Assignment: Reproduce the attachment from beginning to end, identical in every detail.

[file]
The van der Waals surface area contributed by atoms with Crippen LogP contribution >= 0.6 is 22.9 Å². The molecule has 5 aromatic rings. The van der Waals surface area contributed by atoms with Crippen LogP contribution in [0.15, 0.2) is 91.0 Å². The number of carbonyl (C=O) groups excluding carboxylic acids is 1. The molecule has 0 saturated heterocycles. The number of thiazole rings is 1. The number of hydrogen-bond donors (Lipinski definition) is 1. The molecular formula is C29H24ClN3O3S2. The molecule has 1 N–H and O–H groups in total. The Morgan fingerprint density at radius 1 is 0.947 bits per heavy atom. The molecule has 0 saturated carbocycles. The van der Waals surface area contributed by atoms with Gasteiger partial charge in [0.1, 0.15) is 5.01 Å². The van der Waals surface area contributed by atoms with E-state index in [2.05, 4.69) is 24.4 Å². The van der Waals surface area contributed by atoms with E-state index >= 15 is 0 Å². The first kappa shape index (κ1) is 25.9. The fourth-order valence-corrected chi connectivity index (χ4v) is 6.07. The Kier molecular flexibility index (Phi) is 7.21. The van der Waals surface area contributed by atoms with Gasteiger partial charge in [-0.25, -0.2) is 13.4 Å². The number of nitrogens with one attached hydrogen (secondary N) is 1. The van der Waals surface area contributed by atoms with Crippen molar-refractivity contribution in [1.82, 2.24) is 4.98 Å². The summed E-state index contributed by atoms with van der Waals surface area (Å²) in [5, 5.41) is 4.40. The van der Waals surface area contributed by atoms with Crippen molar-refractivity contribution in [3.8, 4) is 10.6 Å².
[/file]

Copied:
The van der Waals surface area contributed by atoms with Crippen LogP contribution >= 0.6 is 22.9 Å². The molecule has 5 aromatic rings. The van der Waals surface area contributed by atoms with Crippen LogP contribution in [0.15, 0.2) is 91.0 Å². The number of carbonyl (C=O) groups excluding carboxylic acids is 1. The molecule has 0 saturated heterocycles. The number of thiazole rings is 1. The number of hydrogen-bond donors (Lipinski definition) is 1. The molecular formula is C29H24ClN3O3S2. The molecule has 1 N–H and O–H groups in total. The Morgan fingerprint density at radius 1 is 0.947 bits per heavy atom. The molecule has 0 saturated carbocycles. The van der Waals surface area contributed by atoms with Gasteiger partial charge in [0.1, 0.15) is 5.01 Å². The van der Waals surface area contributed by atoms with E-state index in [2.05, 4.69) is 24.4 Å². The van der Waals surface area contributed by atoms with E-state index >= 15 is 0 Å². The first kappa shape index (κ1) is 25.9. The fourth-order valence-corrected chi connectivity index (χ4v) is 6.07. The Kier molecular flexibility index (Phi) is 7.21. The van der Waals surface area contributed by atoms with Gasteiger partial charge in [-0.25, -0.2) is 13.4 Å². The number of nitrogens with one attached hydrogen (secondary N) is 1. The van der Waals surface area contributed by atoms with Crippen molar-refractivity contribution in [1.82, 2.24) is 4.98 Å². The summed E-state index contributed by atoms with van der Waals surface area (Å²) in [5, 5.41) is 4.40. The van der Waals surface area contributed by atoms with Crippen molar-refractivity contribution in [3.8, 4) is 10.6 Å².